This page provides you with additional secondary sources (i.e., books, book chapters and articles).

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Linguistics and Language Behavior Abstracts (LLBA)

Our Librarian

Japanese Studies Librarian: Carrie Macfarlane, Davis Family Library 209. Carrie can guide you through any stage of library research, from choosing and refining a topic, to revising search terms, to identifying, selecting and citing sources. To make an appointment or send a message, look for the “Schedule Appointment” and “Email me” buttons at: http://go.middlebury.edu/japnguide.

Intro to Japanese language/linguistics

Hasegawa, Y. (2015). Japanese: A Linguistic Introduction. Cambridge University Press. [JAPN/LNGT210 textbook]

  • Our main textbook. Detailed introduction on the structure and usage of Japanese. Suitable for undergraduate、 graduate students and researchers.)

Cipriš, Ž., H, S., & Hamano, S. (2002). Making Sense of Japanese Grammar: A clear guide through common problems. Honolulu: University of Hawai’i Press.

  • A concise and practical intro to Japanese.

Iwasaki, S. (2013). Japanese (Rev., Vol. 17). Amsterdam; Philadelphia: John Benjamins. ACCESS. 9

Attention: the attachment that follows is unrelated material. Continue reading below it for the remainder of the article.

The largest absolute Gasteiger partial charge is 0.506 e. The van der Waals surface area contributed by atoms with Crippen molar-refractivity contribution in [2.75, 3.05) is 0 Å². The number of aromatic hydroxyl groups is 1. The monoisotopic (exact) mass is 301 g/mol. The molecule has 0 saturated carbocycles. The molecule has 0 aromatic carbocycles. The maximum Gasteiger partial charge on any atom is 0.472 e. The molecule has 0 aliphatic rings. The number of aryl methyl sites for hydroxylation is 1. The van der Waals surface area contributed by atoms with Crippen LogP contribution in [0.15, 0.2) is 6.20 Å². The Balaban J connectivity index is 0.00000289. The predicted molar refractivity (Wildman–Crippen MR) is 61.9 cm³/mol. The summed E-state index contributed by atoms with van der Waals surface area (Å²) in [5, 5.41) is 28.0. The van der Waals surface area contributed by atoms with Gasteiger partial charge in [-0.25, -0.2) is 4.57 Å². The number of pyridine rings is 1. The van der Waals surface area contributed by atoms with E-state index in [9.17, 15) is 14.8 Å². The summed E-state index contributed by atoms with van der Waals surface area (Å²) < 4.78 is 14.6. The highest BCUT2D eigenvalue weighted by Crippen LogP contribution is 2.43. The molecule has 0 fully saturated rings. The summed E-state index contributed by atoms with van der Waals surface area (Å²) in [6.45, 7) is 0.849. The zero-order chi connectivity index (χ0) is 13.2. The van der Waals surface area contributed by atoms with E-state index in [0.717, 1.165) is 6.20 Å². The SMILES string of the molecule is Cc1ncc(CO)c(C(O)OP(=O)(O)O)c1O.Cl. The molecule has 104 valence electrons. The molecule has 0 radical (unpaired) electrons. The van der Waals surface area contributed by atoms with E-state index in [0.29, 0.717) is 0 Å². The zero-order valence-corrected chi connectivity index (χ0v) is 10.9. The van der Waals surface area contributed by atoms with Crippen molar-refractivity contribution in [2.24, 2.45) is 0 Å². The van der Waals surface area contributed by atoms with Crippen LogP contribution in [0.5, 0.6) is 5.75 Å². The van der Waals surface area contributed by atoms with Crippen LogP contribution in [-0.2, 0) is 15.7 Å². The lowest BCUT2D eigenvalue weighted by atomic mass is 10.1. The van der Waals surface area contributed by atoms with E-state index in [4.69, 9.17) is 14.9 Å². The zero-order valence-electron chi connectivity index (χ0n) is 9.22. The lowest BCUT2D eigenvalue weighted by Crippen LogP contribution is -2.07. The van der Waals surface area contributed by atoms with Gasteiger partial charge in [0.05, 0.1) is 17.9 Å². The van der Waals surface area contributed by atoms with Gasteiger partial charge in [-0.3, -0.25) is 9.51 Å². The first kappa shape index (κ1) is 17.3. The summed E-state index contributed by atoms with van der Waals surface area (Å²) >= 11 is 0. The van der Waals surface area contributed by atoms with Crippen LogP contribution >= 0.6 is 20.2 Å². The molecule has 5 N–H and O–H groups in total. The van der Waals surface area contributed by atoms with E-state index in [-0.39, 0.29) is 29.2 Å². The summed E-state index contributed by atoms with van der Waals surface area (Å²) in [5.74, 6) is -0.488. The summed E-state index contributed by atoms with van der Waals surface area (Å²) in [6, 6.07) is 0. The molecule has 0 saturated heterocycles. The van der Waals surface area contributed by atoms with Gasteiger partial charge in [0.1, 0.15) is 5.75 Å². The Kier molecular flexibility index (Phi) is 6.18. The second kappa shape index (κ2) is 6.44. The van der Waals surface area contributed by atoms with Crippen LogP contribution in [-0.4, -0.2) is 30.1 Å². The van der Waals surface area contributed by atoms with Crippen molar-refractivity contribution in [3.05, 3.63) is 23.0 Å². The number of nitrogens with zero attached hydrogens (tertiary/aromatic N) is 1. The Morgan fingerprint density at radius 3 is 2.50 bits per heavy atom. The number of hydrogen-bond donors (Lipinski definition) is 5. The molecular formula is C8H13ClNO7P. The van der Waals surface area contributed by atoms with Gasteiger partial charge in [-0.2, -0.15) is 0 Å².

• A comprehensive introduction on the sound system, words, grammar rules and discourse. This books goes in depth into discourse and pragmatics, which explain complex grammatical phenomena.)

Shibatani,M. (1990). The Languages of Japan. Cambridge.

  • A classic must-read intro to the languages of Japan, including Ainu. Gives us insights into what Japanese is like from a cross-linguistic perspective. Suitable for undergraduate, graduate students and researchers–including readers with no background in Japanese.)

Maynard, S. K. (1997). Japanese Communication: Language and Thought in Context. University of Hawaii Press.

Tsujimura, N. (2013). Introduction to Japanese Linguistics. Wiley-Blackawell.

  • Provides a solid understanding of Japanese structure and linguistic rules. Has good exercises, including phonetics, phonology, morphology, and more.

Yamaguchi, T. (2007a). Japanese Linguistics: An introduction. Continuum.

  • Accessible to non-linguists and relatable to Japanese learners. Contains many authentic examples [such as manga and novel excerpts]  and exercises. Uses kana and kanji for examples.

Yamaguchi, T. (2007b). Japanese Language in Use. Continuum.

  • Focuses on pragmatics [study of meaning in context] and discourse. The format and organization are similar to Yamaguchi [2007a].

References on other languages

Comrie, B. (2018). The World’s Major Languages. London: Routledge. (Checkout various chapters for various languages.)

East AsiaGoddard, C. (2005). The languages of East and Southeast Asia: an introduction. Oxford, N.Y: Oxford University Press. ACCESS

Kadar, D. and Mills, S. (eds.) 2011. Politeness in East Asia, Cambridge: Cambridge University Press. [East Asia] 

Korean linguistics

Shin, J., Kiaer, J., & Cha, J. (2012). The Sounds of Korean. New York: Cambridge University Press.

Sohn, Ha. (1999). The Korean Language. New York: Cambridge University Press.

Chinese linguistics

Li, C. and Thompson, S. A. Mandarin Chinese: A functional reference grammar. University of California Press.

Norman, J. (1988). Chinese. Cambridge University Press.